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Last Updated: Wednesday, 2 August 2006, 10:50 GMT 11:50 UK
Allen Carr and us
Office worker on a cigarette break

As anti-smoking guru Allen Carr begins to fight lung cancer, millions of people around the world thank him for helping them quit cigarettes. So what's behind the Carr method - and why doesn't it work for everyone?

Something of a legend in anti-smoking circles, Allen Carr has done more than almost anyone else to help those who want to quit the habit.

Carr, who used to have a 100-a-day habit, quit 23 years ago and went on to write international bestsellers on how others could follow his example. He runs clinics all over the world.

He has even turned his recent lung cancer diagnosis into an opportunity, saying he sees his illness as a way to encourage more people to quit.

So, what's different about his approach? One ex-smoker explains how Carr helped him quit instantly, while another tells how even Carr's method couldn't wean him off the fags.

Martin Asser

I'd been smoking for 15-odd years when I tried the Allen Carr method. I picked up smoking as a teenager, at parties and that sort of nonsense, and developed a habit of about 20 a day as I got older.

I gave up a couple of times - once for 18 months - using patches and sheer willpower, but always went back on the fags.

Then, when I was 30, I developed a bit of a wheeze and went to get my lungs X-rayed. I resolved to give up for good the day after I picked up the results. It was 14 July 2000 and haven't had a cigarette since.

No one led me to the Allen Carr method - I was in Waterstones, bought a couple of books on quitting, of which his was one. I read about half of it on the first day, and just quit there and then.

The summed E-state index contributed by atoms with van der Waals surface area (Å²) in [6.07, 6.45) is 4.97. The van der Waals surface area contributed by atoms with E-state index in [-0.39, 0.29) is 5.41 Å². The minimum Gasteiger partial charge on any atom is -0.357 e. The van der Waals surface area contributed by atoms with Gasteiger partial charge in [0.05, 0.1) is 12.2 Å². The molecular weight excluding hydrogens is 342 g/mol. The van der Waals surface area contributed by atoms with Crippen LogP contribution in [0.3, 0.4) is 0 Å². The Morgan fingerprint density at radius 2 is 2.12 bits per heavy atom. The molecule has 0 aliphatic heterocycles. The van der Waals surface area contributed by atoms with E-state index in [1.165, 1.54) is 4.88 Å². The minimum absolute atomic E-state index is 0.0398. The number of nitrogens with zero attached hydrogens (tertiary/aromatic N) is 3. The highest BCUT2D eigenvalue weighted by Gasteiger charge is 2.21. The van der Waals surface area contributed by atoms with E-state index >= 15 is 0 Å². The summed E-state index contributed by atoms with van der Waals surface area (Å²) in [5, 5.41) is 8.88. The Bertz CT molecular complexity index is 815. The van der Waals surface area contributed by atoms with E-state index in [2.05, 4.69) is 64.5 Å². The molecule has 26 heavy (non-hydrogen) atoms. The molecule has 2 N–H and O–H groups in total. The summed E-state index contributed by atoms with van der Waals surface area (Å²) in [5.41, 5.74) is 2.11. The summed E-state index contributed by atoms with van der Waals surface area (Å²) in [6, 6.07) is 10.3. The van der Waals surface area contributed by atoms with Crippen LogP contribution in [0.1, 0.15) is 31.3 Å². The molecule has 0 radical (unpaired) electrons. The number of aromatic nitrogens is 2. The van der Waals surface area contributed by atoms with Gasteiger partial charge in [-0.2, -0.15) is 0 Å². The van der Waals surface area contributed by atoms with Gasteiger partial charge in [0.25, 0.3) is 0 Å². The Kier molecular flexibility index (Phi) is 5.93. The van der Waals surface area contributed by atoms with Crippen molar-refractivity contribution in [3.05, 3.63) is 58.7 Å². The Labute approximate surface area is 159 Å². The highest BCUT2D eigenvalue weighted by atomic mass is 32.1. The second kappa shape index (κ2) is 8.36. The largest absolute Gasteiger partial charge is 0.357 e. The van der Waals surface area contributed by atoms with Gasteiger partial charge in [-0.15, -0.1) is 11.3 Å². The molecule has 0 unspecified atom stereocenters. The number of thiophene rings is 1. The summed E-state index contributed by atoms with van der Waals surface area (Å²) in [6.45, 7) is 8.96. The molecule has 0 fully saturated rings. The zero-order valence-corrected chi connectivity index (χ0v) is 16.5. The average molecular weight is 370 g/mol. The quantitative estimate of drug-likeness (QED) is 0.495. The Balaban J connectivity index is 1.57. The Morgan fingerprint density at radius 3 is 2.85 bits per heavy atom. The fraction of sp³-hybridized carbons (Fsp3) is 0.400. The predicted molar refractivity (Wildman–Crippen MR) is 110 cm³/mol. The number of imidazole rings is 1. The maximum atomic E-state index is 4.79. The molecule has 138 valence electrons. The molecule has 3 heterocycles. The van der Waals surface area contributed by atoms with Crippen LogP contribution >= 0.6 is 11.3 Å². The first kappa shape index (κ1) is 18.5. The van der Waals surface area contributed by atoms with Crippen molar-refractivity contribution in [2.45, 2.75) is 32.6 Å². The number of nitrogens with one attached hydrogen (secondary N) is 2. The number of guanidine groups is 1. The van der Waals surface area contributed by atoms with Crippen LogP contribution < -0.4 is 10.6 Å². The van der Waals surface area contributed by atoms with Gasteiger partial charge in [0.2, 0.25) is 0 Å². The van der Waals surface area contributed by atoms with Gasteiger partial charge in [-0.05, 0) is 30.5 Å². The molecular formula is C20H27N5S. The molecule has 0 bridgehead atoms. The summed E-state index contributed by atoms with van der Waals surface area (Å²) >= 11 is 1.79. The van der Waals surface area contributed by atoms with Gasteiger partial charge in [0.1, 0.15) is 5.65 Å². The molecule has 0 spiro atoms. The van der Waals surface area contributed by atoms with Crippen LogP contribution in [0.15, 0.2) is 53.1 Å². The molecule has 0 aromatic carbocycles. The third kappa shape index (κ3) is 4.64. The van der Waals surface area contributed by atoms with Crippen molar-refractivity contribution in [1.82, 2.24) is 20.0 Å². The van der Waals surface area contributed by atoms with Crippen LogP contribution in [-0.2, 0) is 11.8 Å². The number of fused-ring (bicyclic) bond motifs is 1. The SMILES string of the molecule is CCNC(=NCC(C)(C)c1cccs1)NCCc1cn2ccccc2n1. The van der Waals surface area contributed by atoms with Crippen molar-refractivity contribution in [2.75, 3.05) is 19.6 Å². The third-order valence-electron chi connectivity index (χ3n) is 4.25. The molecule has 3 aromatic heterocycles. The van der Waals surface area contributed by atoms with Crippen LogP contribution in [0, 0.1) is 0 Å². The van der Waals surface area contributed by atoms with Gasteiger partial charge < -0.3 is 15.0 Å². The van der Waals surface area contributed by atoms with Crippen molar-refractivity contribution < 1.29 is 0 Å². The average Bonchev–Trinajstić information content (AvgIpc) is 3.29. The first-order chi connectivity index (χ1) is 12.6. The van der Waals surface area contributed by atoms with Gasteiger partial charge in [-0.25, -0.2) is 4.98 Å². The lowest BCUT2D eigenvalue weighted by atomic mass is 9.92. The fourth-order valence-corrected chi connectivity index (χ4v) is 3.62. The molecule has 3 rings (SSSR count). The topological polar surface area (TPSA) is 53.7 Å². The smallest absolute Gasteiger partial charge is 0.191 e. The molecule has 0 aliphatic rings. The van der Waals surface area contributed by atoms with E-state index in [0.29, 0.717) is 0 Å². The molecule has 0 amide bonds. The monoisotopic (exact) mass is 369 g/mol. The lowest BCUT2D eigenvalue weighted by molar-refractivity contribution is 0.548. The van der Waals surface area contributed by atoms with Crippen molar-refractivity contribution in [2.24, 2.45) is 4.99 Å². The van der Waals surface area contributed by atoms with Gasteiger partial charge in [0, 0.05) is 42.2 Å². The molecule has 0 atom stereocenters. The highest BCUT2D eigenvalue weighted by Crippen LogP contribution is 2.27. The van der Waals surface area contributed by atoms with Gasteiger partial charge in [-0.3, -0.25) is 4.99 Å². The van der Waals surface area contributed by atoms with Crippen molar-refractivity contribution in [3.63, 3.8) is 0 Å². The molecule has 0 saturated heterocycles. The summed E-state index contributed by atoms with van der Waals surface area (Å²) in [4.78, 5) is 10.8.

Carr's actually a very annoying writer but what he does is tell you, in a very repetitive way, that you are not smoking for enjoyment; you are smoking because you are addicted. The idea of the book is that you keep smoking while you read it so you can analyse why you do it.

I used to think I enjoyed smoking, but Carr made me realise that I really, perhaps, enjoyed one or two cigarettes a day - the rest were just feeding an addiction to nicotine. The brilliant thing about his method is that instead of going "cold turkey" and feeling deprived, you feel you're doing something positive. That gets you through the first three days, which are the hardest.

I've never weakened; never wanted to smoke again, even though I work a lot in the Middle East where smoking's everywhere. I've persuaded 10 others to quit using his method and the only problem now is I have to be careful not to be an Allen Carr bore.

Stephen Fottrell

Allen Carr says his lung cancer diagnosis will encourage people to quit and I could not agree with him more. I may just be one of them, but I won't re-read his book to try and achieve it.

I'm something of a part-time smoker these days - only when I have a drink in my hand - but I'm still a smoker all the same. I wouldn't even try and make any bones about that.

I've managed to cut out the cigarettes from my daily routine, now I just have to go that extra step, which is proving pretty hard I must admit. But I've gone this far on willpower and I'm fairly confident I can go that extra mile to quitting altogether using the same method.

Carr's book really didn't appeal to me. Firstly, if I decide I want to quit, then I want to quit - now. I want to cut up the fags, throw the lighters in the bin, the whole shebang, and just get on with it.

In Carr's book the whole idea is: keep smoking while I tell you about all the nasty stuff it's doing to you and how great your life is going to be after you quit. I found his tone really condescending and felt like I was constantly being lectured.